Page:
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Today's Upbeat Aviation Report

contributors@theatlantic.com (James Fallows)

After several crash-and-peril mentions a few days ago:

1) The HP-24 Sailplane.


For background on the jet, see this item from me in 2008 (and in 2009) and this from Lane Wallace in 2010. The first announcement of the go-ahead decision a few days ago, on the company's site, said that the jet would represent a "Great Leap Forward" for aviation. I am sorry I did not save a screen shot at the time, because that term suggested the still-imperfect integration of the Duluth, MN.-based Cirrus workforce with the company's current owners, the China Aviation Industry General Aviation company, CAIGA, of Shenzhen, China. (For the record: the story of the CAIGA purchase is part of my new book.) The quick correction is itself a good sign.

Congrats on all fronts, and thanks to readers EG and SN for the tips.
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Bonus #4: And, one more, about the Shuttle Discovery fly-by that transfixed Washington last week. A reader in Northern Virginia writes:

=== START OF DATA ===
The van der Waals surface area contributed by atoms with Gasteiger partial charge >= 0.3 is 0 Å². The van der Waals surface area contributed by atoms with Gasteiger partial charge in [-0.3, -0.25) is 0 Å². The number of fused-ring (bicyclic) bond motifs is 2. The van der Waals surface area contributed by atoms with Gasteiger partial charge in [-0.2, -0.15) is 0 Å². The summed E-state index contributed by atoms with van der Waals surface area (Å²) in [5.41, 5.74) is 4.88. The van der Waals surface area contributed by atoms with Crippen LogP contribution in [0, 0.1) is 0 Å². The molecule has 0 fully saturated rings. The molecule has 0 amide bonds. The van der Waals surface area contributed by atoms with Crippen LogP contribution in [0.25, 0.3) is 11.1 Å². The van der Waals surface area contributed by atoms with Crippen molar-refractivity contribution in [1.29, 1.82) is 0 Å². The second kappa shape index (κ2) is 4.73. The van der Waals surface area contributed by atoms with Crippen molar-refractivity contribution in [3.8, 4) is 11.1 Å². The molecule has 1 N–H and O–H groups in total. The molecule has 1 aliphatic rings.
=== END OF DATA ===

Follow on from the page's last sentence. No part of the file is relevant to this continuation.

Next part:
Sailplane.jpg

I saw the flyby from the roof of a 9-floor parking garage in Reston....

While waiting for the appearance, I was struck by how many people were outside on the roofs of office buildings and other parking garages.  That turned out to be the memorable visual image for me of the day; though we did get a nice view of the Shuttle, especially when it caught the sun and sparkled, drawing a collective 'oooohhh' from us on the roof.  But not as cool as views for the people along the Potomac.

Looking through many images taken yesterday, I don't recall any of people standing outside the Capitol.  Was Congress too shy to be seen outside, where they might be accused of slacking, or worse - supporting the Big Government Agency of NASA?  And all that science stuff?  Maybe - more security theater - photography wasn't allowed in that direction.

I think DC can be proud of all the people who did go out, particularly the ones who made sure their children witnessed this.  I hope they will have a space program they can be proud of, someday.





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